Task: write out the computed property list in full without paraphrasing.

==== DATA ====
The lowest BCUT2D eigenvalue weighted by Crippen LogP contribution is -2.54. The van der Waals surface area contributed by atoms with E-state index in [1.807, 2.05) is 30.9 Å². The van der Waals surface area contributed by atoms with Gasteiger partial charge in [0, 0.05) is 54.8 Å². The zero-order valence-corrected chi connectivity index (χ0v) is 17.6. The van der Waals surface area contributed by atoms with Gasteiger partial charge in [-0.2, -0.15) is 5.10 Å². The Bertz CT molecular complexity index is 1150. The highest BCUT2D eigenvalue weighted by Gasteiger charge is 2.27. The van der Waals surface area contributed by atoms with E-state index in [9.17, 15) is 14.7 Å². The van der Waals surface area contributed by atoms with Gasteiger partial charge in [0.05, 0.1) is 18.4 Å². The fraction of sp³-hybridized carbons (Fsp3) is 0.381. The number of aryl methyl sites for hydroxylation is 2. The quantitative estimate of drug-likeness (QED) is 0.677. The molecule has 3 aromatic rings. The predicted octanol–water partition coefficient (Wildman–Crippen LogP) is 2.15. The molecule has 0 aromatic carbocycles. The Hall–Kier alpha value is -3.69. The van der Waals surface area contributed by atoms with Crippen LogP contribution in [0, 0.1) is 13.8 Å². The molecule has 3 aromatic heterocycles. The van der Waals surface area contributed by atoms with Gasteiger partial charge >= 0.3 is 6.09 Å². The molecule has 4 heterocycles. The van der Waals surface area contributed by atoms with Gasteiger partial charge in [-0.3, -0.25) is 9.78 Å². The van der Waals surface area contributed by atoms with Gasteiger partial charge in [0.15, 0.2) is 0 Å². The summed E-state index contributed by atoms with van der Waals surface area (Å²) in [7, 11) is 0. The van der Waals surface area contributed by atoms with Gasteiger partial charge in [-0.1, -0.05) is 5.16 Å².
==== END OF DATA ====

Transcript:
The lowest BCUT2D eigenvalue weighted by Crippen LogP contribution is -2.54. The van der Waals surface area contributed by atoms with E-state index in [1.807, 2.05) is 30.9 Å². The van der Waals surface area contributed by atoms with Gasteiger partial charge in [0, 0.05) is 54.8 Å². The zero-order valence-corrected chi connectivity index (χ0v) is 17.6. The van der Waals surface area contributed by atoms with Gasteiger partial charge in [-0.2, -0.15) is 5.10 Å². The Bertz CT molecular complexity index is 1150. The highest BCUT2D eigenvalue weighted by Gasteiger charge is 2.27. The van der Waals surface area contributed by atoms with E-state index in [9.17, 15) is 14.7 Å². The van der Waals surface area contributed by atoms with Gasteiger partial charge in [0.05, 0.1) is 18.4 Å². The fraction of sp³-hybridized carbons (Fsp3) is 0.381. The number of aryl methyl sites for hydroxylation is 2. The quantitative estimate of drug-likeness (QED) is 0.677. The molecule has 3 aromatic rings. The predicted octanol–water partition coefficient (Wildman–Crippen LogP) is 2.15. The molecule has 0 aromatic carbocycles. The Hall–Kier alpha value is -3.69. The van der Waals surface area contributed by atoms with Crippen LogP contribution in [0, 0.1) is 13.8 Å². The molecule has 3 aromatic heterocycles. The van der Waals surface area contributed by atoms with Gasteiger partial charge >= 0.3 is 6.09 Å². The molecule has 4 heterocycles. The van der Waals surface area contributed by atoms with Gasteiger partial charge in [-0.3, -0.25) is 9.78 Å². The van der Waals surface area contributed by atoms with Gasteiger partial charge in [0.15, 0.2) is 0 Å². The summed E-state index contributed by atoms with van der Waals surface area (Å²) in [7, 11) is 0. The van der Waals surface area contributed by atoms with Gasteiger partial charge in [-0.1, -0.05) is 5.16 Å².